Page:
What was missing, we now know, was this: The real golf swing is a 3D motion (the backswing is up, in and back; the downswing is down, out and forward). It has forces, torques and a planar quality that cannot be captured completely by 2D video. The flat screen depiction lacks the depth dimension that is so critical to understanding actual motion.

How could we get better? Along came the latest in our quest to gather, store and analyze data: 3D motion analysis systems and Doppler radar launch monitors that can track the golf club and golf ball along their entire journey. Eureka! The holy grail! At least for now.

I am not here to demean video teaching. I use it, my students love it and it has merit; particularly observing the body motion of the player. But to capture and quantify the extent and true range of motion, forces and torques, a 3D system is needed.  I have a very trained eye for a golf swing, but I cannot see what the radar sees no matter how closely or carefully I look. And even if I could, it is nice to know how much of what I’m seeing is germane to a student’s problems.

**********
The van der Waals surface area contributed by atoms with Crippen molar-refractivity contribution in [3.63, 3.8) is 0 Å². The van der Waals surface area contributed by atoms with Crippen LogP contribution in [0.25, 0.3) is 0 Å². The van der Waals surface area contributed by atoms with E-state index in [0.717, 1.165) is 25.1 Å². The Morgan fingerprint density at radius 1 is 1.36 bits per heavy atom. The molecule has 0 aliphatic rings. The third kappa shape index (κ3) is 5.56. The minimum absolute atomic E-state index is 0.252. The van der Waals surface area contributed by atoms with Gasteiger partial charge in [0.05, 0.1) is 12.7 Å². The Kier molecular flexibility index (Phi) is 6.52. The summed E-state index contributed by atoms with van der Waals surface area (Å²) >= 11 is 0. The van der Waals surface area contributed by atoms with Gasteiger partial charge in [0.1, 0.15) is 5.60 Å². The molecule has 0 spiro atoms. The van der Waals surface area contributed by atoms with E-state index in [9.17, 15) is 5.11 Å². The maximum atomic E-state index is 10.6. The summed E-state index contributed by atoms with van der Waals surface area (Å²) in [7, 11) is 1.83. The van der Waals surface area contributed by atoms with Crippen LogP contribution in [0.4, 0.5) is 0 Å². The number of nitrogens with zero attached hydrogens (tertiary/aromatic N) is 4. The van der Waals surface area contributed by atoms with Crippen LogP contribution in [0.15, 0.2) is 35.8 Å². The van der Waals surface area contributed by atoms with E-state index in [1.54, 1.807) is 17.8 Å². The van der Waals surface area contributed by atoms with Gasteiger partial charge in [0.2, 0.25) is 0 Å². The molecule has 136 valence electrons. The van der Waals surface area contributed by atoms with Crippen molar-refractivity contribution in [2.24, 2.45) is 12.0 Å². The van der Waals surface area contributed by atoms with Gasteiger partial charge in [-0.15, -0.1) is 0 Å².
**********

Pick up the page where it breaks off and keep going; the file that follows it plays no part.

I use Flightscope, which measures and/or calculates 24 variables of golf club and golf ball in swing or flight. Do you know how far you hit every club in your bag? Do you know your optimal launch conditions for every drive you hit? How about the TRUE path on which you’re swinging?  These things are vital to understanding and improving your swing and are discovered by radar only.

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I love learning as much as anything I do in life. It is exhilarating staying up past the point of fatigue just to gather a little more insight into a subject. I’ve been this way my whole life, and I feel that any committed teacher should be a dedicated, lifetime learner. Could I “get by” on things I knew years ago? Sure. Could I make a living teaching golf without the investment I’ve made in technology? Probably. But those who cease to learn should cease to teach.